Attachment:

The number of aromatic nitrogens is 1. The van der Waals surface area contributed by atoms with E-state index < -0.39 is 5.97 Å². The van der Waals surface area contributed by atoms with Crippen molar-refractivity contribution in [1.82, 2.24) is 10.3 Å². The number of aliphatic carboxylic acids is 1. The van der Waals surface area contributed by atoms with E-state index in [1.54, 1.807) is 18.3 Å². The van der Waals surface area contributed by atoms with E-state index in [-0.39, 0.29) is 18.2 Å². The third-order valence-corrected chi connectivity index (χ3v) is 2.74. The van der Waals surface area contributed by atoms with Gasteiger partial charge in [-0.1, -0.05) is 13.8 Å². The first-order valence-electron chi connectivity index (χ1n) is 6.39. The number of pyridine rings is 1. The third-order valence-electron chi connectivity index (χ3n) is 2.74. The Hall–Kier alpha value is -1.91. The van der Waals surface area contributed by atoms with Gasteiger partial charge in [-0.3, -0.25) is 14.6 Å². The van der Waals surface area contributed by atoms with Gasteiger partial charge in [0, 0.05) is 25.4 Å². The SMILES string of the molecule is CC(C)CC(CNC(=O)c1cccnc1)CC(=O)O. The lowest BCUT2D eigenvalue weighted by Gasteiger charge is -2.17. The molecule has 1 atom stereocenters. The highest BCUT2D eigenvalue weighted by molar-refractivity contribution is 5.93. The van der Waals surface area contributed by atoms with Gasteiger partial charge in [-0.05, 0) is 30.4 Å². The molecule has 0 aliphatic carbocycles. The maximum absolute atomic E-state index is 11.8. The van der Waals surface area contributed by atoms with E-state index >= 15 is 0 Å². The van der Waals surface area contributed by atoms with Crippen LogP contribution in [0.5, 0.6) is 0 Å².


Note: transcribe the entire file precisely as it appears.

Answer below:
The number of aromatic nitrogens is 1. The van der Waals surface area contributed by atoms with E-state index < -0.39 is 5.97 Å². The van der Waals surface area contributed by atoms with Crippen molar-refractivity contribution in [1.82, 2.24) is 10.3 Å². The number of aliphatic carboxylic acids is 1. The van der Waals surface area contributed by atoms with E-state index in [1.54, 1.807) is 18.3 Å². The van der Waals surface area contributed by atoms with E-state index in [-0.39, 0.29) is 18.2 Å². The third-order valence-corrected chi connectivity index (χ3v) is 2.74. The van der Waals surface area contributed by atoms with Gasteiger partial charge in [-0.1, -0.05) is 13.8 Å². The first-order valence-electron chi connectivity index (χ1n) is 6.39. The number of pyridine rings is 1. The third-order valence-electron chi connectivity index (χ3n) is 2.74. The Hall–Kier alpha value is -1.91. The van der Waals surface area contributed by atoms with Gasteiger partial charge in [-0.3, -0.25) is 14.6 Å². The van der Waals surface area contributed by atoms with Gasteiger partial charge in [0, 0.05) is 25.4 Å². The SMILES string of the molecule is CC(C)CC(CNC(=O)c1cccnc1)CC(=O)O. The lowest BCUT2D eigenvalue weighted by Gasteiger charge is -2.17. The molecule has 1 atom stereocenters. The highest BCUT2D eigenvalue weighted by molar-refractivity contribution is 5.93. The van der Waals surface area contributed by atoms with Gasteiger partial charge in [-0.05, 0) is 30.4 Å². The molecule has 0 aliphatic carbocycles. The maximum absolute atomic E-state index is 11.8. The van der Waals surface area contributed by atoms with E-state index >= 15 is 0 Å². The van der Waals surface area contributed by atoms with Crippen LogP contribution in [0.5, 0.6) is 0 Å².